What people are saying - Write a review
We haven't found any reviews in the usual places.
Other editions - View all
afford Aldebaran amusement animal antient appears astronomical autumn axis beautiful beginning Bernard Barton birds Bishop body bright butterfly called caterpillar celebrated ceremonies chrysalis church clock colour commences conjunction dark death delight Denebola earth eclipse eggs elegant elytra England Equation feast festival fieldfare fifth Day flowers fruit garden grass havock heavens honour hour inferior conjunction insects instrument Jupiter King larvae last volume leaves light Lord Mars Mercury meridian Meridional Altitudes month Moon Moon's morning nature nearly nest night o'er observed pass passage past Phases of Venus Phenomena plants poet point of Aries pole present remarkable right ascension Rising and Setting rose round saint Satellite Saturn Scorpio season seen Sidus sing species spring stars summer Sunday sweet thee thou Time's Telescope tion transit trees tribe Venus vernal equinox whole wings winter wire woods young youth
Page 160 - And Ardennes waves above them her green leaves, Dewy with nature's tear-drops as they pass, Grieving, if aught inanimate e'er grieves, Over the unre turning brave — alas ! Ere evening to be trodden like the grass, Which now beneath them, but above shall grow In its next verdure ; when this fiery mass Of living valour, rolling on the foe And burning with high hope, shall moulder cold and low...
Page 160 - Cameron's gathering' rose! The war-note of Lochiel, which Albyn's hills Have heard, and heard, too, have her Saxon foes; How in the noon of night that pibroch thrills, Savage and shrill! But with the breath which fills Their mountain-pipe, so fill the mountaineers With the fierce native daring which instils The stirring memory of a thousand years, And Evan's, Donald's fame rings in each clansman's ears!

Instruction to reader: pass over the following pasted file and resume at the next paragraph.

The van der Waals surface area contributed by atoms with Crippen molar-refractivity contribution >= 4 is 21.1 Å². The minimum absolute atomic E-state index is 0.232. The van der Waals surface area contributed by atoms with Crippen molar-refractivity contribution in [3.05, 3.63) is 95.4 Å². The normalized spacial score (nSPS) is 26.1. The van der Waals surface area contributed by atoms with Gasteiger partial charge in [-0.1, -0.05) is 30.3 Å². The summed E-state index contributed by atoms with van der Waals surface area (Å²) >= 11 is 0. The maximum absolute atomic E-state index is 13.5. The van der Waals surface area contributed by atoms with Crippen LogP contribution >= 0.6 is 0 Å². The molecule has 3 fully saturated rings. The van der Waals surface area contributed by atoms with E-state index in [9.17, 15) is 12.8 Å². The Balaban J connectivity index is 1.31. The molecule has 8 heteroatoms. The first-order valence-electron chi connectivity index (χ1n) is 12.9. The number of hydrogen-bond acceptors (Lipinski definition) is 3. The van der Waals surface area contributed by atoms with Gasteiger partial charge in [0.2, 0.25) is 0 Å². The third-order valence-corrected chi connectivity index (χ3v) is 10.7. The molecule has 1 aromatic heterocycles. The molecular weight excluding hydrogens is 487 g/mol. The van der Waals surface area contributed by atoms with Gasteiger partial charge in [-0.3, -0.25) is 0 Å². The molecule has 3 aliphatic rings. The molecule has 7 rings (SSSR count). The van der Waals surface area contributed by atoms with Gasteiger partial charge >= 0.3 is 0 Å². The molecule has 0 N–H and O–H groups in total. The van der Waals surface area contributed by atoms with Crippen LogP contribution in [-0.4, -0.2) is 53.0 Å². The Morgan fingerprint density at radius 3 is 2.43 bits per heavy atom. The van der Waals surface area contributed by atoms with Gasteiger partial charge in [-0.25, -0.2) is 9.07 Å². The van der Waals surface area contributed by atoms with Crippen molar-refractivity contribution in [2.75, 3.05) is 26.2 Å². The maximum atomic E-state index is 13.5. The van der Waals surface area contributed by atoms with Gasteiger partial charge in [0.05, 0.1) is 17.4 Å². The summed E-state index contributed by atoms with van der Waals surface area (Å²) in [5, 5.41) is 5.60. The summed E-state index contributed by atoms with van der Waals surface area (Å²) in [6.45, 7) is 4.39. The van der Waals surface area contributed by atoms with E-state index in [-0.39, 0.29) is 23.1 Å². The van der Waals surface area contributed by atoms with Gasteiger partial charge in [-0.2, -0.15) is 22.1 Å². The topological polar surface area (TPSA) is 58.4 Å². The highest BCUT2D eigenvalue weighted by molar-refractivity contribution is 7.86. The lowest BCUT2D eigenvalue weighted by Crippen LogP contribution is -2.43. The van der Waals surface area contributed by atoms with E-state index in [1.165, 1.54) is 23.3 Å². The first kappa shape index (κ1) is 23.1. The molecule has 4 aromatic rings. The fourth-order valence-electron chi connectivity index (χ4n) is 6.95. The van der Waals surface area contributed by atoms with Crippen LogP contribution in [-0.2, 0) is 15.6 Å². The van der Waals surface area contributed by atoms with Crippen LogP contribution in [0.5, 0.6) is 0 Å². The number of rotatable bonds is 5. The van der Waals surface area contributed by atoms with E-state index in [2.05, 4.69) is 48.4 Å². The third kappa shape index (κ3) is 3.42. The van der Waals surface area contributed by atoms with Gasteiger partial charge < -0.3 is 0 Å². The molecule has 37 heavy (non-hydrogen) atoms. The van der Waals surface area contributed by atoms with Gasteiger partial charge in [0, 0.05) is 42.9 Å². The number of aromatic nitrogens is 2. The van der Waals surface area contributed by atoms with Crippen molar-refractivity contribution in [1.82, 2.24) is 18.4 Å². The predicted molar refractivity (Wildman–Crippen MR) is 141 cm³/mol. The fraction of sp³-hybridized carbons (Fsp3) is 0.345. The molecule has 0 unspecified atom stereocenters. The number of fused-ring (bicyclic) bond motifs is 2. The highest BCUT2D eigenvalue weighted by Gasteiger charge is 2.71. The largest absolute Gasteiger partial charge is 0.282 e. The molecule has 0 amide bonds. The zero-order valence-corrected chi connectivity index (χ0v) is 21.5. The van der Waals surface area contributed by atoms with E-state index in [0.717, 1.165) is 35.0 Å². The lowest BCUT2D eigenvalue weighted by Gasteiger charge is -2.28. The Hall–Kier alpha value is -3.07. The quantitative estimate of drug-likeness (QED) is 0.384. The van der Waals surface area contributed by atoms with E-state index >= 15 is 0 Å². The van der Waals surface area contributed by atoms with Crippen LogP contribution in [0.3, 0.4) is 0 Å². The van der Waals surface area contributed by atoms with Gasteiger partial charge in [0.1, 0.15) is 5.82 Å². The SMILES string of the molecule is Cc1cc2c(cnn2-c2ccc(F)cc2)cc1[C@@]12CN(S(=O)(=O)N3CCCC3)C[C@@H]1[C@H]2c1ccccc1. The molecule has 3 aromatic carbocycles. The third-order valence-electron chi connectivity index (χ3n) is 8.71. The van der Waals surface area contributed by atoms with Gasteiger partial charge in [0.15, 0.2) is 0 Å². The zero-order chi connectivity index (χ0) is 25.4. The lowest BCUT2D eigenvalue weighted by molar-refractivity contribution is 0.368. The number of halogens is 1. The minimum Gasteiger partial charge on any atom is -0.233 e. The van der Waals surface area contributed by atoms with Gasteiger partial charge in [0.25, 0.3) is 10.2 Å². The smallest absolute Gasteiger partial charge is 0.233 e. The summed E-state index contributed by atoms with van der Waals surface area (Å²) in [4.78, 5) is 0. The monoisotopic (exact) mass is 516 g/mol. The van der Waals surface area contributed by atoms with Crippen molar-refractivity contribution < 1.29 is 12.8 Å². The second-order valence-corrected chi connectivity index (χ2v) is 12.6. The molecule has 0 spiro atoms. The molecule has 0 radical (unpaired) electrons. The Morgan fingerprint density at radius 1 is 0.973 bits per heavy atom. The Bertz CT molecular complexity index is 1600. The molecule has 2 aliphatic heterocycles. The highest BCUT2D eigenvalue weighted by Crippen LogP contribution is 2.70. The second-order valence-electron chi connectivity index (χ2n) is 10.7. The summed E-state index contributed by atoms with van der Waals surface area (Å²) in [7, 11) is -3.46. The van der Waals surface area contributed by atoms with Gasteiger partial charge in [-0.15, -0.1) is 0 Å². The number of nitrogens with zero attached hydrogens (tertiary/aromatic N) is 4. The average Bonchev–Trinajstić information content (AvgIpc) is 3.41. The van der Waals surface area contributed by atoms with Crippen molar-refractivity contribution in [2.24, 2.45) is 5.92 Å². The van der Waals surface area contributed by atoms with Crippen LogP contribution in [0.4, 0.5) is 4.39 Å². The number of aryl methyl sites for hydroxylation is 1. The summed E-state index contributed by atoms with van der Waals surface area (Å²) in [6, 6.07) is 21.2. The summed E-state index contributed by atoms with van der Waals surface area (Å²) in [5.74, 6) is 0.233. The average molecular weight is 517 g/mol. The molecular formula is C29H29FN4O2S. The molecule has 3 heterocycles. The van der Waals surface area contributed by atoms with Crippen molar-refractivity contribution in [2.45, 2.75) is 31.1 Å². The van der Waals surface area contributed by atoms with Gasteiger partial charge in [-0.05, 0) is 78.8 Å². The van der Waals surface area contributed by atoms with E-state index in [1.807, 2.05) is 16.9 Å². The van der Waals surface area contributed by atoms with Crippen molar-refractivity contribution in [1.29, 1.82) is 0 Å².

Page 115 - Lone wandering, but not lost. All day thy wings have fanned, At that far height, the cold, thin atmosphere, Yet stoop not, weary, to the welcome land, Though the dark night is near.
Page 92 - Millions of spiritual creatures walk the earth Unseen, both when we wake, and when we sleep : All these with ceaseless praise his works behold Both day and night. How often from the steep Of echoing hill or thicket have we heard Celestial voices to the midnight air, Sole, or responsive each to other's note, Singing their great Creator...
Page 205 - Then the pied wind-flowers and the tulip tall, And narcissi, the fairest among them all, Who gaze on their eyes in the stream's recess, Till they die of their own dear loveliness...
Page 115 - Whither, midst falling dew, While glow the heavens with the last steps of day, Far, through their rosy depths, dost thou pursue Thy solitary way? Vainly the fowler's eye Might mark thy distant flight to do thee wrong, As, darkly painted on the crimson sky, Thy figure floats along.
Page 160 - And there was mounting in hot haste ; the steed, The mustering squadron, and the clattering car, Went pouring forward with impetuous speed And swiftly forming in the ranks of war ; And the deep thunder peal on peal afar ; And near, the beat of the alarming drum Roused up the soldier ere the morning star ; While thronged the citizens with terror dumb, Or whispering with white lips — " The foe ! They come ! they come ! " And wild and high the "Cameron's gathering...
Page 159 - The lamps shone o'er fair women and brave men ; A thousand hearts beat happily ; and when Music arose with its voluptuous swell, Soft eyes looked love to eyes which spake again, And all went merry as a marriage bell ; But hush ! hark ! a deep sound strikes like a rising knell. Did ye not hear it ? No ; 'twas but the wind, Or the car rattling o'er the stony street.
Page 115 - And soon that toil shall end ; Soon shalt thou find a summer home and rest, And scream among thy fellows ; reeds shall bend, Soon, o'er thy sheltered nest. Thou'rt gone, the abyss of heaven Hath swallowed up thy form ; yet, on my heart Deeply hath sunk the lesson thou hast given, And shall not soon depart. He who, from zone to zone, Guides through the boundless sky thy certain flight, In the long way that I must tread alone, Will lead my steps aright.
Page 83 - Higher still and higher From the earth thou springest Like a cloud of fire; The blue deep thou wingest, And singing still dost soar, and soaring ever singest. In the golden lightning Of the sunken sun, O'er which clouds are brightning, Thou dost float and run; Like an unbodied joy whose race is just begun.